At the greatest conservation institutes across the globe so much time and so much money is spent to preserve paintings, sculptures, tapestries, and other artifacts against the ravages of time. Whether it is the Ara Pacis Museum sheltering that centuries old structure from the ravages of an acid rain world or conservators meticulously reweaving individual, faded threads in an enormous tapestry, the lengths to which human culture has gone, and does go, to preserve itself can be extraordinary.

    For the 2D Internet we have the raw archive of The Internet Archive, the curated archive of a site like Wikipedia, and the synthesized archive of a site like Wolfram Alpha.

    3D digital work is far more tenuous. If you took all the user hours and stacked them end to end, we have now played World of Warcraft for over 6 million years! That WoW might one day not exist or be not viewable is as unthinkable as Facebook ever being as gone as Friendster and MySpace are today. Yet the reality is that a cultural behemoth like WoW will only exist as long as running that platform is profitable to Blizzard Entertainment.

    Whose responsibility is it that a work like Hosoi Ichiba is preserved? And what does “preserved” even mean in this context?

    Legend has it that when an interviewer asked Jasper Johns about his early encaustic on newsprint works, “you know they’re all disintegrating?” that he somewhat gleefully replied, “I know, and it’s not my problem!”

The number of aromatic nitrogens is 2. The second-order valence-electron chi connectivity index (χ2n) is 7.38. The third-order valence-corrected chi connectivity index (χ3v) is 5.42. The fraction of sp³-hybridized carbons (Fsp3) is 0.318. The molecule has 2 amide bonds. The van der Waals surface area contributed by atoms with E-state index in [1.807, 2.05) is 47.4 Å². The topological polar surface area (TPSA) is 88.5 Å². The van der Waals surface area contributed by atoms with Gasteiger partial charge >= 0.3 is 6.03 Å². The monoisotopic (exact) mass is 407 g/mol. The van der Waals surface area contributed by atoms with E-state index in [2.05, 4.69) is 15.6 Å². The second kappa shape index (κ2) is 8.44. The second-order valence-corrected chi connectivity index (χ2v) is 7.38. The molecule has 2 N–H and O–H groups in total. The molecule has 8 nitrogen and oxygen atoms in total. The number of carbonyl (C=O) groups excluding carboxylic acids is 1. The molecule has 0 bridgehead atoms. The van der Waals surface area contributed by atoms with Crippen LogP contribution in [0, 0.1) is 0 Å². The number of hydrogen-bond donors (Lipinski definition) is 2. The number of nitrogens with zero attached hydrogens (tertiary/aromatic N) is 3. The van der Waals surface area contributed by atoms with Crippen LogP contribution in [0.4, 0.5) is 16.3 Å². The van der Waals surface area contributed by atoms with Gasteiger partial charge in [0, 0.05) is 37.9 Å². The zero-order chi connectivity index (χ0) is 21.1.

Jasper Johns has ascended to, and far beyond, the level that his work is a cultural treasure that the cultural institutions of the world lucky enough to posess his disintegrating works will spend almost any sum imaginable to preserve these powerful visions of a moment in art and culture.

    Many have commented that the problems for Hosoi Ichiba and many other “art” sims is the high price of monthly sim rental from Linden Lab, the provider of the Second Life platform. The reality might be that cutting this cost in 1/4 would make a dramatic difference in the archival of these works, still, might it be the case that just like Jasper Johns and his non-archival masterpieces, that Hosoi Ichiba et al really aren’t Linden Lab’s problem?

    Hosoi Ichiba exists because of a specific platform, Second Life, but ultimately, we don’t care what the platform was, we want the vision to persevere We don’t care what brand of encaustics Jasper Johns used, we want his cultural moment to be available for future generations to appreciate and study.

    Perhaps there should be a 3D Internet Archive that preserves works like this in, who knows, DXF or some appropriate format. How would the works be viewable in the future? Again, who knows!

    In Michael Crichton books turned films like Jurassic Park and Timeline, we see how difficult it is to experience another cultural moment. In Jurassic Park the past comes to the present, and in Timeline archaeologists of the present have the opportunity to visit the past. In Jurassic Park our scientists are hunted by the repopulated velociraptors, and in Timeline an archaeologist is cavalierly murdered within minutes of arriving in 1357. It’s clear: looking at artifacts is one thing, actually immersing in another culture or another time is a massive and spiralingly complex undertaking.